The U.S. Federal Procurement System: An Introduction

The U.S. procurement market is one of the largest in the world,1 and the procurement law which guides that market, a regulatory regime which is both complex and mature,2 offers important lessons for other procurement systems around the world. This article provides a modest introduction to U.S. procurement law – especially federal procurement law, which generally is more extensively developed than state or local procurement law3 – and suggests possible lessons learned that may be useful for other systems. The article proceeds in several parts. Part I reviews the history of the federal procurement system, which can be traced to the Revolutionary War. That initial part also discusses the contract administration regime that the federal government has developed – a separate system, uniquely independent from commercial law – and argues that setting the U.S. procurement law regime apart from commercial law makes sense because of the unique requirements (and risk allocations) between the government and its contractors. Part II discusses access to the market, through transparency for example, and because of international trade agreements guaranteeing non-discrimination and national treatment. Part III discusses leading procurement methods in federal procurement, with a special emphasis on the multilateral competitive negotiations that had, by the end of the twentieth century, become a mainstay of complex federal procurements.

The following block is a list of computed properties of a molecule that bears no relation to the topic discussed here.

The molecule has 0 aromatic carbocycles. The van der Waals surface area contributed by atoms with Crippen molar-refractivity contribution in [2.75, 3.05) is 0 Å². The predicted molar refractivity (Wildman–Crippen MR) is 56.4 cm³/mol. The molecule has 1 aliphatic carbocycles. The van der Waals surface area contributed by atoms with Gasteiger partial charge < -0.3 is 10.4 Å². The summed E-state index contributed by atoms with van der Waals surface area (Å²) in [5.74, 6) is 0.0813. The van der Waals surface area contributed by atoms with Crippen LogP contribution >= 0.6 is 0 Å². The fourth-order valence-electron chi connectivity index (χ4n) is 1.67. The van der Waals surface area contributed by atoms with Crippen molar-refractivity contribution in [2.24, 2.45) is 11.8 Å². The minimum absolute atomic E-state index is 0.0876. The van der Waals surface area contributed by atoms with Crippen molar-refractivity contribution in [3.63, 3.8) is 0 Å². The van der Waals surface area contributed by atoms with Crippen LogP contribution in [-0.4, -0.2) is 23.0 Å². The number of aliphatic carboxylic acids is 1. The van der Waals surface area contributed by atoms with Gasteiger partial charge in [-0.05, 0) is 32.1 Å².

Christopher R. Yukins
no 3
s. 69